For well over a decade, the OptiNet China Conference is where telecom professionals can explore ongoing advances in optical networking that are helping to solve real world capacity and transport challenges brought on by a huge growth in data communications. This year is no exception.
UK fixed-line incumbent BT has unveiled plans to spend another £50 million ($82.6 million) on extending fiber broadband services to homes and businesses over the next three years.
In a statement, the operator said the extra investment would benefit more than 30 cities in the UK and more than 400,000 additional premises.
It will mainly focus on equipping city cabinets that were not part of BT’s (London, UK) original plans, deploying fiber to cabinets that serve apartment blocks and laying additional fiber to new build sites in cities.
Sweden’s TeliaSonera has announced several acquisitions aimed at boosting its presence in the country’s high-speed broadband market.
In a statement, the operator said it had spent a total of SEK473 million ($72 million) on controlling stakes in fiber players Zitius, Quadracom Networks and Riksnet.
UK operator BT has announced that Liv Garfield, the chief executive of its Openreach division, will step down in Spring 2014 to join water company Severn Trent.
Garfield has been responsible for overseeing a £2.5 billion ($4 billion) commercial rollout of fiber broadband services by Openreach, BT’s (London, UK) local access network business.
BT also says she played a “pivotal role” in developing the business case for that fiber deployment in her previous role as Group Strategy Director.
New Zealand’s Chorus has withdrawn its full-year dividend guidance, blaming the ongoing regulatory uncertainty over wholesale pricing for its move.
The company – which rents capacity on its broadband network to retail service providers, including Telecom New Zealand (Auckland, New Zealand) – had previously issued dividend guidance of NZD0.25 per share, but its financial plans have recently been thrown into disarray by regulatory proposals to lower the price of it services.
France’s Numericable is reported to have announced plans for an initial public offering valuing the cable company at some €5.57 billion ($7.69 billion).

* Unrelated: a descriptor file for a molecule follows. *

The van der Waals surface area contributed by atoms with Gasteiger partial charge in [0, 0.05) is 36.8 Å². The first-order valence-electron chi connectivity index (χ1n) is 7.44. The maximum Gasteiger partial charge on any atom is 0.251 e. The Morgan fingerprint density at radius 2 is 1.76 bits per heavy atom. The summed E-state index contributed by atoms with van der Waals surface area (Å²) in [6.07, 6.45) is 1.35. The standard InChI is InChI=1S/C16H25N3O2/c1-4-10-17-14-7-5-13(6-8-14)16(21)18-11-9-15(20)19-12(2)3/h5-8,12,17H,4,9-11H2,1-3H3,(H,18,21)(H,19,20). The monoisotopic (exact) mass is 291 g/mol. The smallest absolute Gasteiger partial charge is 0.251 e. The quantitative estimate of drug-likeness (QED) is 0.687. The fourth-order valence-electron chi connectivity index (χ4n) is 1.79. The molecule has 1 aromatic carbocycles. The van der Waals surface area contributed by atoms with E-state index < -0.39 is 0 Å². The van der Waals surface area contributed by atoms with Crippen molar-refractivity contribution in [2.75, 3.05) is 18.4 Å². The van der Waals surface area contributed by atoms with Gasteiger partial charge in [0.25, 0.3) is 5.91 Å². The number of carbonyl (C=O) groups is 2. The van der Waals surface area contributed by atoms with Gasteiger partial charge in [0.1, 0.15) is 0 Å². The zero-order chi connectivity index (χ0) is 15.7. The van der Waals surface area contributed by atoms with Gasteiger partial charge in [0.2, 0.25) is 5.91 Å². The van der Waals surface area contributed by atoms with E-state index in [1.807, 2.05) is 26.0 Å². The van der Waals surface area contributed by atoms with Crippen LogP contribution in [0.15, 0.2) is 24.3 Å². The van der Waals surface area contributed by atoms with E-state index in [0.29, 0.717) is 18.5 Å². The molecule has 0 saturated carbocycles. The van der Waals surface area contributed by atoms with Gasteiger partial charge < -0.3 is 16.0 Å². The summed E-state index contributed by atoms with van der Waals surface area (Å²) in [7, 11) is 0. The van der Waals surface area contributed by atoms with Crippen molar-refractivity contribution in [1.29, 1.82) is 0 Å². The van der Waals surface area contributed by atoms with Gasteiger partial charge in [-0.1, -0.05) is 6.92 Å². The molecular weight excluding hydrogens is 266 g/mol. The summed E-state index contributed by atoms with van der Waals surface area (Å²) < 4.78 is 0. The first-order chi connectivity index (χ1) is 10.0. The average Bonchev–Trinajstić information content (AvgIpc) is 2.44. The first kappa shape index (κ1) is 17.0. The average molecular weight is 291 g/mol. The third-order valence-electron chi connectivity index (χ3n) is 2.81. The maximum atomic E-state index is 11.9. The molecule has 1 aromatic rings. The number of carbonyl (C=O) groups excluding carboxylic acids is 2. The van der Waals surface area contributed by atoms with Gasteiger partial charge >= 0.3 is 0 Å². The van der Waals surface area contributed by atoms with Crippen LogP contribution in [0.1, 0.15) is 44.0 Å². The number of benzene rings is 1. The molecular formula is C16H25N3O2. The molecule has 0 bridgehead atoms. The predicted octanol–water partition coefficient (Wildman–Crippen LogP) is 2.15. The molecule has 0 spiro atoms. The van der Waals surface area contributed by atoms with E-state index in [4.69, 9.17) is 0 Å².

According to a report from Dow Jones Newswires, the operator plans to raise around €652.5 million in new capital, including €250 million from a capital increase.
Meanwhile, private-equity owners Carlyle and Cinven are looking to sell another €402.2 million as part of the offering, which would give Numericable (Paris, France) an enterprise value of between €5.06 billion and €5.57 billion, including €2.75 billion in debt.
French telecoms incumbent Orange has reported a slump in earnings and revenues for the three months ending September, with regulation and competition weighing heavily on the operator in its economically challenged European heartlands.
The operator witnessed a 4% drop in revenues, to €10.16 billion ($14 billion), and saw restated earnings before interest, taxation, depreciation and amortization (EBITDA) fall by 7%, to €3.37 billion, in its third quarter.
Telecoms industry executives have rated interoperability as the key challenge they face in deploying superfast broadband networks, according to a recent survey conducted by Informa Telecoms & Media.
The market-research company surveyed a total of 237 so-called “broadband stakeholders” and said that 54% of respondents cited interoperability as one of the top three challenges they face, with 25% of operators viewing it as the main challenge.
Telecom equipment maker Alcatel-Lucent said on Tuesday it would cut 10,000 jobs worldwide, calling it the last chance to turn the company around from heavy losses.
It was the latest step in a plan to focus on high-growth areas ranging from 4G mobile to high-speed broadband, and to lower fixed costs by more than 15 percent, saving a total of 1 billion euros ($1.36 billion).
The product of a 2006 Franco-U.S. merger aimed at creating a global giant, Alcatel-Lucent (Paris, France) told a European works council meeting it intends to axe nearly one in seven of its employees.
US operator AT&T is responding to Google’s entry into the high-speed broadband market by promising to launch its own ultra-fast offer in Austin, Texas – where the internet giant plans to switch on a 1Gbps service in mid-2014.
The operator this week said it had begun work on the deployment of a network in Austin that would match Google’s (Mountain View, CA, USA) on connection speeds when finally developed.